Dementia Patients’ Caregivers Need More Support, British Study Finds

Dementia Patients’ Caregivers Need More Support, British Study Finds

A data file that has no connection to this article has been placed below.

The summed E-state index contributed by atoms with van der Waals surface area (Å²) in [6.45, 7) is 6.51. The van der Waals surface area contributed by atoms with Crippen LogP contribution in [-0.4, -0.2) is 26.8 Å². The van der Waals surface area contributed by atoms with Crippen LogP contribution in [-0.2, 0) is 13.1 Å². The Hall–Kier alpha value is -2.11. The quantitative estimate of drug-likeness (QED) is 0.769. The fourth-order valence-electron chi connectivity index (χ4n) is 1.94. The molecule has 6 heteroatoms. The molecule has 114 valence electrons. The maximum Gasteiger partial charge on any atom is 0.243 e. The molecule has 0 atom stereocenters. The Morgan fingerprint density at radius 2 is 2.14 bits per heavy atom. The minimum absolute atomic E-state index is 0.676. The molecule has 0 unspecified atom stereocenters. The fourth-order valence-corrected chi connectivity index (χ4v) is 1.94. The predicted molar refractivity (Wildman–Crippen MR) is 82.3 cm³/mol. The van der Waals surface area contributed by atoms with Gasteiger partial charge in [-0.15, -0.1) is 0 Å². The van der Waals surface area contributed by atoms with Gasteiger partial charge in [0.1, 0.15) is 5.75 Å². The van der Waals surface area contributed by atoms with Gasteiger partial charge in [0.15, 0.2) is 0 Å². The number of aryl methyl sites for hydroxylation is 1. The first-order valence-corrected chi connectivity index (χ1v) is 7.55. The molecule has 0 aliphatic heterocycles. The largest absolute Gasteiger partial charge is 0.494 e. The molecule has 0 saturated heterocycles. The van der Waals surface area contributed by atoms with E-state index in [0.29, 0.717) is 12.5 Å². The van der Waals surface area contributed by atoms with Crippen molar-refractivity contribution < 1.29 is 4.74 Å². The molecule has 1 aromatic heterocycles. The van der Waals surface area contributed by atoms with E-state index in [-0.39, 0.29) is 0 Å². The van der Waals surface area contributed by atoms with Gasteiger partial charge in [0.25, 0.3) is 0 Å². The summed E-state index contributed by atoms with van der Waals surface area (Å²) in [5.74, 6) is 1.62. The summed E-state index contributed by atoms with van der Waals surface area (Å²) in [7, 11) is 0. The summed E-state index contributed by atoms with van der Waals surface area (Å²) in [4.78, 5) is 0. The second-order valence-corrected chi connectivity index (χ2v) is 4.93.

Those caring for people with dementia often feel they don’t have a support system that can help them cope with their burden, a British study reports. The lack of support leads to stress, isolation and feelings of guilt, researchers said. One thing that could help, the University of Lincoln team suggested, was including caregivers in evaluation of patients’ symptoms and behaviors. Not only would this give healthcare professionals better insight, but it could alleviate some of the negative emotions that caregivers feel about their task, the researchers said. The study appeared in the journal Dementia. Its title is “Caregivers’ interactions with health care services – Mediator of stress or added strain? Experiences and perceptions of informal caregivers of people with dementia – A qualitative study.” "The care being given by informal carers frequently goes beyond simply caring for a patient's health and becomes a crisis management role which can exacerbate feelings of stress and burden,” Despina Laparidou, the lead study author, said in a press release. "Our research has also shown that caregivers have an important role to play in the monitoring of patient behavior and behavioral triggers," said Terence Karran, the study's co-author. "It was felt that keeping a daily diary of symptoms and behavior could help to empower caregivers as well as improve communications with healthcare professionals." Many caregivers have no training on dementia or support net
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